Sales on two thirds of the properties at Barfoot's big Manukau and North Shore auctions

Sales on two thirds of the properties at Barfoot's big Manukau and North Shore auctions

Activity in Barfoot & Thompson's auction rooms has continued on its recent course, with the agency processing 115 auction properties in the week from 14-20 October, compared to 91 the previous week.

Of those, sales were achieved on 65, giving an overall sales rate of 57% compared to 54% the previous week.

There were especially high sales rates at the Manukau and North Shore auctions last week, with sales on about two thirds of the properties at both auctions.

However, sales rates were more variable at the Shortland Street auctions. The main auction on October 16, in which most of the properties offered were from central or central-west suburbs such as Greenlane, St Heliers, Parnell, Glen Innes, Mt Albert, New Lynn and Avondale, achieved a 54% sales rate. And the auction at the same venue the previous day, where a similar selection of properties was offered, achieved  a sales rate of  38% (see the table below for the full results breakdown).

Details of the individual properties offered at all of Barfoot's auctions last week are available on our Residential Auction Results page.

The comment stream on this story is now closed.

Barfoot & Thompson Auction Results 14-20 October 2019
Date Venue Sold  Sold Prior Sold Post Not Sold Postponed  Withdrawn Total % Sold
14-20 Oct On-site 4 2   3     9 67%
15 Oct Manukau 11   1 6     18 67%
15 Oct Shortland St 5     7 1   13 38%
16 Oct Shortland St 13     11     24 54%
16 Oct Whangarei 1     1     2 50%
16 Oct Pukekohe 2 5   1   1 9 78%
17 Oct North Shore 13 4   9     26 65%
17 Oct Shortland St 1     6     7 14%
18 Oct Shortland St 3     2 2   7 43%
Total All venues 53 11 1 46 3 1 115 57%

We welcome your help to improve our coverage of this issue. Any examples or experiences to relate? Any links to other news, data or research to shed more light on this? Any insight or views on what might happen next or what should happen next? Any errors to correct?

We welcome your comments below. If you are not already registered, please register to comment.

Remember we welcome robust, respectful and insightful debate. We don't welcome abusive or defamatory comments and will de-register those repeatedly making such comments. Our current comment policy is here.


Comment Filter

Highlight new comments in the last hr(s).

The individual results make for some interesting reading vs. RVs. Quite some variation.

Also, breakdown of sales in 2019 vs. previous years:

Yep price reality seems to be digging deeper even with falling interest rates. Of the RV gains most seem to be scrapping by though there are quite a few hair cuts on prices take; 77 Deep Creek Road, Torbay, Auckland for example: Sold for: $1,435,000 yet the 2017 RV is $2,120,000. Looks to be a nice property with fantastic ocean views. They even had it advertised on real estate websites aimed at the overseas buyers, not that the Foreign Buyers Ban would deter dodgy REA's then.

No details in Kohi so I looked at St Heliers.

Nine properties auctioned in October. 8 sales. One sold no price. Two sold below RV. Five sold above RV. Total sales = 105% of RV. Lowest was 81% and highest 126%. Looks healthy to me. Nothing depressed or exhuberent. Just people getting on with their lives.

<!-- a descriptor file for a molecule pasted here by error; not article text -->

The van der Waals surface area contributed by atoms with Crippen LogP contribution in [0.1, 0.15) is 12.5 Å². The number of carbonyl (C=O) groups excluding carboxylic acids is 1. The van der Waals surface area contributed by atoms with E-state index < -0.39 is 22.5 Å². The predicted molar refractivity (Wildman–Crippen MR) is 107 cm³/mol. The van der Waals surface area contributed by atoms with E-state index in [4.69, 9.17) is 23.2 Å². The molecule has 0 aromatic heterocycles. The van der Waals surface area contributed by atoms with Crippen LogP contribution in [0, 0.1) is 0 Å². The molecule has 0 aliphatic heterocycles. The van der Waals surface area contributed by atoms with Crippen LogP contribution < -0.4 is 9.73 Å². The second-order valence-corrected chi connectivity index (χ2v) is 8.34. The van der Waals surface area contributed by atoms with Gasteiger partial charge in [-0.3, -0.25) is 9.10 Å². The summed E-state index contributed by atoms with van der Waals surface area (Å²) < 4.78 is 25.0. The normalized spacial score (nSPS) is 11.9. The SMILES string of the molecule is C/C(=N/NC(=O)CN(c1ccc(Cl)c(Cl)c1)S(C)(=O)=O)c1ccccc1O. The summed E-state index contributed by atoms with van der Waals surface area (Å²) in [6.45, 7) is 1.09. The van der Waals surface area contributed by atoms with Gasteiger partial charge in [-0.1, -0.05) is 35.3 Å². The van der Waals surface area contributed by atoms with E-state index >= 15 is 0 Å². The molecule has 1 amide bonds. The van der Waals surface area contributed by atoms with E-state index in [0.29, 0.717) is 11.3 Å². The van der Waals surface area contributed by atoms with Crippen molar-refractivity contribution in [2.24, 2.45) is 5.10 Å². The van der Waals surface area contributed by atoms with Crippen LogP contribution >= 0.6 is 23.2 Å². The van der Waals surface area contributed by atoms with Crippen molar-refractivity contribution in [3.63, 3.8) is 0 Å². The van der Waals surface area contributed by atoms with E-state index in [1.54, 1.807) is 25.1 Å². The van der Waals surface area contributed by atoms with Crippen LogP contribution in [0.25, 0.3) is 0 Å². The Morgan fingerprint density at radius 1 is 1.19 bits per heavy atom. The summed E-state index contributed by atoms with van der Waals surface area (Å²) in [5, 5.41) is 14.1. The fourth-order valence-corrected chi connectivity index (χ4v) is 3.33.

Did you see my data link Ex-Expat?

Volumes are off a cliff at the high end of the market in Eastern Bays - as I mentioned last week.

Just looked at it now. Not unexpected as volumes depend on finding willing buyers and sellers and the anecdotal word is that there aren't enough sellers in the higher priced properties. CoreLogic updated the bank-use valuation on my home on 20/10 at @2,450,000 on a RV of $2,500,000. I can't see much if any long standing stock on Trademe. What is your view based on your data?


Because @printer8 enjoyed this comparison so much last week... here it is again this week:

Same week last year:
248 auctions (115 this year)
80 sales (53 this year).

Here's some bonus data for @printer8 too - latest sales volumes in Auckland's Eastern Suburbs by price bracket to August vs pcp 2018.
This is volume for *ALL* agencies and *ALL* sales methods - so no more whinging about that...

Volume for properties >$1.8m has fallen off a cliff.

Oh... and also, as I said last week, some agents must be working through their canned food stores.


Today's headline/story provides further confirmation of the trend to a more buoyant market.

Notably, however, certain individuals here find difficulty in coming to terms with that.......



Do you generally find week to week comparisons more useful than year to year comparisons? Or is this a special occasion?


TTP would use daily comparisons if it suited his narrative.

Oh great... I'll take headlines over data any day.

Headlines must be right :S

TTP, I'll upvote your comment. You provide excellent comedy nowadays!
Maybe we should switch names.

These comment threads are getting Kafkaesque.

In the rental price thread, property investors were castigating other posters for reading too much into a couple of months' negative data. Year on year trends were important!

In the property sales threads, negative year on year results were ignored by property investors in favour of a couple of months' less anemic data...(And very low volumes relative to other years are unmentionable.) Everything is buoyant. And predictions are owned after the fact, where before they were equivocal.

I myself have no idea where the market is heading but this stuff is just nutty.